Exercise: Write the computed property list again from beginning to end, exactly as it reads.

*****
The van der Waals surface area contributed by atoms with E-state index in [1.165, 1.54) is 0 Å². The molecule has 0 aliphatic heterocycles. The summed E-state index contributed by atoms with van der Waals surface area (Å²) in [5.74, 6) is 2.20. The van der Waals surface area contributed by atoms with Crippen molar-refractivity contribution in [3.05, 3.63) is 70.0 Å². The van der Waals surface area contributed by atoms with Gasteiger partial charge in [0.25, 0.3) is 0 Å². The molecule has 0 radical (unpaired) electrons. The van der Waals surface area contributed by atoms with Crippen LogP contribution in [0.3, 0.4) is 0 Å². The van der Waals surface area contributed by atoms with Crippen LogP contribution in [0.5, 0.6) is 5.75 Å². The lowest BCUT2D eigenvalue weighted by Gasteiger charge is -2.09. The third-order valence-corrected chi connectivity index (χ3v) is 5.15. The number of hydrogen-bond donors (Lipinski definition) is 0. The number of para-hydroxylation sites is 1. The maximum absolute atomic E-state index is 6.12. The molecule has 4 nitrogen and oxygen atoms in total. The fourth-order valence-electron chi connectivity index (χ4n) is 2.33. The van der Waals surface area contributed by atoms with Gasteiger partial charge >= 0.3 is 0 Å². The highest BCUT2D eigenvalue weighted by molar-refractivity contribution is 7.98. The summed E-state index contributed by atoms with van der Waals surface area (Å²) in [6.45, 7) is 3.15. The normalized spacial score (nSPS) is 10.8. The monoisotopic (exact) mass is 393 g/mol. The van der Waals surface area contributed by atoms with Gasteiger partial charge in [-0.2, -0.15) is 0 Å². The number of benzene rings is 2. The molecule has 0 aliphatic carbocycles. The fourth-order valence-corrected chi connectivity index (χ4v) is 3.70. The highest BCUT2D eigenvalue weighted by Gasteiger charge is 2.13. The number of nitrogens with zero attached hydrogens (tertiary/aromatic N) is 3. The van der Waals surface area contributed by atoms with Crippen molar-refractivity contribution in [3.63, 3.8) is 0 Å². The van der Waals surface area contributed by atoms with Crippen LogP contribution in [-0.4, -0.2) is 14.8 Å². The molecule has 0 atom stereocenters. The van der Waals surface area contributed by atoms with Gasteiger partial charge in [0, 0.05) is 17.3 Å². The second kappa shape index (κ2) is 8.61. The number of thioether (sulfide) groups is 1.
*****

The van der Waals surface area contributed by atoms with E-state index in [1.165, 1.54) is 0 Å². The molecule has 0 aliphatic heterocycles. The summed E-state index contributed by atoms with van der Waals surface area (Å²) in [5.74, 6) is 2.20. The van der Waals surface area contributed by atoms with Crippen molar-refractivity contribution in [3.05, 3.63) is 70.0 Å². The van der Waals surface area contributed by atoms with Gasteiger partial charge in [0.25, 0.3) is 0 Å². The molecule has 0 radical (unpaired) electrons. The van der Waals surface area contributed by atoms with Crippen LogP contribution in [0.3, 0.4) is 0 Å². The van der Waals surface area contributed by atoms with Crippen LogP contribution in [0.5, 0.6) is 5.75 Å². The lowest BCUT2D eigenvalue weighted by Gasteiger charge is -2.09. The third-order valence-corrected chi connectivity index (χ3v) is 5.15. The number of hydrogen-bond donors (Lipinski definition) is 0. The number of para-hydroxylation sites is 1. The maximum absolute atomic E-state index is 6.12. The molecule has 4 nitrogen and oxygen atoms in total. The fourth-order valence-electron chi connectivity index (χ4n) is 2.33. The van der Waals surface area contributed by atoms with Gasteiger partial charge >= 0.3 is 0 Å². The highest BCUT2D eigenvalue weighted by molar-refractivity contribution is 7.98. The summed E-state index contributed by atoms with van der Waals surface area (Å²) in [6.45, 7) is 3.15. The normalized spacial score (nSPS) is 10.8. The monoisotopic (exact) mass is 393 g/mol. The van der Waals surface area contributed by atoms with Gasteiger partial charge in [-0.2, -0.15) is 0 Å². The number of benzene rings is 2. The molecule has 0 aliphatic carbocycles. The fourth-order valence-corrected chi connectivity index (χ4v) is 3.70. The highest BCUT2D eigenvalue weighted by Gasteiger charge is 2.13. The number of nitrogens with zero attached hydrogens (tertiary/aromatic N) is 3. The van der Waals surface area contributed by atoms with Crippen molar-refractivity contribution in [3.63, 3.8) is 0 Å². The van der Waals surface area contributed by atoms with Crippen LogP contribution in [-0.4, -0.2) is 14.8 Å². The molecule has 0 atom stereocenters. The van der Waals surface area contributed by atoms with Gasteiger partial charge in [0, 0.05) is 17.3 Å². The second kappa shape index (κ2) is 8.61. The number of thioether (sulfide) groups is 1.